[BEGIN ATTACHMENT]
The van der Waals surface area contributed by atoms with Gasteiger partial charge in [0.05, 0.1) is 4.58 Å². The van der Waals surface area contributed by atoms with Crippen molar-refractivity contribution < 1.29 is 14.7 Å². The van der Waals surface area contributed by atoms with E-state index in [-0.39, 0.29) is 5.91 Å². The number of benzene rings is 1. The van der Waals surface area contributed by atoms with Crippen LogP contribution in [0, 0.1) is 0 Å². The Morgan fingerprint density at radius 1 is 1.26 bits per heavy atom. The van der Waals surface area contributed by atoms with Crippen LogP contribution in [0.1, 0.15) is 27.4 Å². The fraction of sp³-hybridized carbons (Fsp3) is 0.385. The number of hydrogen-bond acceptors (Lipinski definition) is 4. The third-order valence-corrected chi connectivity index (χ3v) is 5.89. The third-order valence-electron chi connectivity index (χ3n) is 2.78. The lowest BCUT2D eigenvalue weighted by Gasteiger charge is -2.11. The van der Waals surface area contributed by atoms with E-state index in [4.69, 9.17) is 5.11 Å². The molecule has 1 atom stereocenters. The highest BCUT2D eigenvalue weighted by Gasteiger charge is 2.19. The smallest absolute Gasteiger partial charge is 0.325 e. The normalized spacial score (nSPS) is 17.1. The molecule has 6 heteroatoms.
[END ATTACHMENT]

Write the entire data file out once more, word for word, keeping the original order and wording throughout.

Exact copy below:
The van der Waals surface area contributed by atoms with Gasteiger partial charge in [0.05, 0.1) is 4.58 Å². The van der Waals surface area contributed by atoms with Crippen molar-refractivity contribution < 1.29 is 14.7 Å². The van der Waals surface area contributed by atoms with E-state index in [-0.39, 0.29) is 5.91 Å². The number of benzene rings is 1. The van der Waals surface area contributed by atoms with Crippen LogP contribution in [0, 0.1) is 0 Å². The Morgan fingerprint density at radius 1 is 1.26 bits per heavy atom. The van der Waals surface area contributed by atoms with Crippen LogP contribution in [0.1, 0.15) is 27.4 Å². The fraction of sp³-hybridized carbons (Fsp3) is 0.385. The number of hydrogen-bond acceptors (Lipinski definition) is 4. The third-order valence-corrected chi connectivity index (χ3v) is 5.89. The third-order valence-electron chi connectivity index (χ3n) is 2.78. The lowest BCUT2D eigenvalue weighted by Gasteiger charge is -2.11. The van der Waals surface area contributed by atoms with E-state index in [4.69, 9.17) is 5.11 Å². The molecule has 1 atom stereocenters. The highest BCUT2D eigenvalue weighted by Gasteiger charge is 2.19. The smallest absolute Gasteiger partial charge is 0.325 e. The normalized spacial score (nSPS) is 17.1. The molecule has 6 heteroatoms.